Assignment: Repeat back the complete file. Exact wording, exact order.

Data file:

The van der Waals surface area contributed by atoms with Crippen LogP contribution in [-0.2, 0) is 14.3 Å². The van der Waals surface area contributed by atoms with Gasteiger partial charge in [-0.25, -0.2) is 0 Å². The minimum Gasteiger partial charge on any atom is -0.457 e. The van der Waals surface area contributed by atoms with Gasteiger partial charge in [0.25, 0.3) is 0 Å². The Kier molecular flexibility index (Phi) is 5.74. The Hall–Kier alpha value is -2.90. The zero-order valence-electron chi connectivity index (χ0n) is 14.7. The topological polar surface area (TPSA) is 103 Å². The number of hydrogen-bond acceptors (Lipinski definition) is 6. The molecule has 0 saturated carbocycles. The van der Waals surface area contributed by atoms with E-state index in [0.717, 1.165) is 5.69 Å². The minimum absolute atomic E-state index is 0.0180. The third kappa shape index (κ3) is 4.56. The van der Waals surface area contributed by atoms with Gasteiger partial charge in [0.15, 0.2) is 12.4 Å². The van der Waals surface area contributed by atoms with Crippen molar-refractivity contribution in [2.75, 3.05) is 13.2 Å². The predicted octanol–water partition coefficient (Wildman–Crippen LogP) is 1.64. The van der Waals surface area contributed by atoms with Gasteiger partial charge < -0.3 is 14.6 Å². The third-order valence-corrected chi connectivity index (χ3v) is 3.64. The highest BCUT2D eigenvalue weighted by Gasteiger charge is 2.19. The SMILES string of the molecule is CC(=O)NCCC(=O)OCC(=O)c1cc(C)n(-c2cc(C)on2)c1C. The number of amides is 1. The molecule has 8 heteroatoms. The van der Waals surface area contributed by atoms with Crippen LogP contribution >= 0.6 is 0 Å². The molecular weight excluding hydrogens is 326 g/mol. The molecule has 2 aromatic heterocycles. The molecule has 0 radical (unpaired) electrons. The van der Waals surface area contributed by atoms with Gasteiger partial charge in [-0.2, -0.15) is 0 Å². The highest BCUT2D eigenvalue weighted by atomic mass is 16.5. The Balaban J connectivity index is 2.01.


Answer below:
The van der Waals surface area contributed by atoms with Crippen LogP contribution in [-0.2, 0) is 14.3 Å². The van der Waals surface area contributed by atoms with Gasteiger partial charge in [-0.25, -0.2) is 0 Å². The minimum Gasteiger partial charge on any atom is -0.457 e. The van der Waals surface area contributed by atoms with Gasteiger partial charge in [0.25, 0.3) is 0 Å². The Kier molecular flexibility index (Phi) is 5.74. The Hall–Kier alpha value is -2.90. The zero-order valence-electron chi connectivity index (χ0n) is 14.7. The topological polar surface area (TPSA) is 103 Å². The number of hydrogen-bond acceptors (Lipinski definition) is 6. The molecule has 0 saturated carbocycles. The van der Waals surface area contributed by atoms with E-state index in [0.717, 1.165) is 5.69 Å². The minimum absolute atomic E-state index is 0.0180. The third kappa shape index (κ3) is 4.56. The van der Waals surface area contributed by atoms with Gasteiger partial charge in [0.15, 0.2) is 12.4 Å². The van der Waals surface area contributed by atoms with Crippen molar-refractivity contribution in [2.75, 3.05) is 13.2 Å². The predicted octanol–water partition coefficient (Wildman–Crippen LogP) is 1.64. The van der Waals surface area contributed by atoms with Gasteiger partial charge < -0.3 is 14.6 Å². The third-order valence-corrected chi connectivity index (χ3v) is 3.64. The highest BCUT2D eigenvalue weighted by Gasteiger charge is 2.19. The SMILES string of the molecule is CC(=O)NCCC(=O)OCC(=O)c1cc(C)n(-c2cc(C)on2)c1C. The number of amides is 1. The molecule has 8 heteroatoms. The van der Waals surface area contributed by atoms with Crippen LogP contribution >= 0.6 is 0 Å². The molecular weight excluding hydrogens is 326 g/mol. The molecule has 2 aromatic heterocycles. The molecule has 0 radical (unpaired) electrons. The van der Waals surface area contributed by atoms with Gasteiger partial charge in [-0.2, -0.15) is 0 Å². The highest BCUT2D eigenvalue weighted by atomic mass is 16.5. The Balaban J connectivity index is 2.01.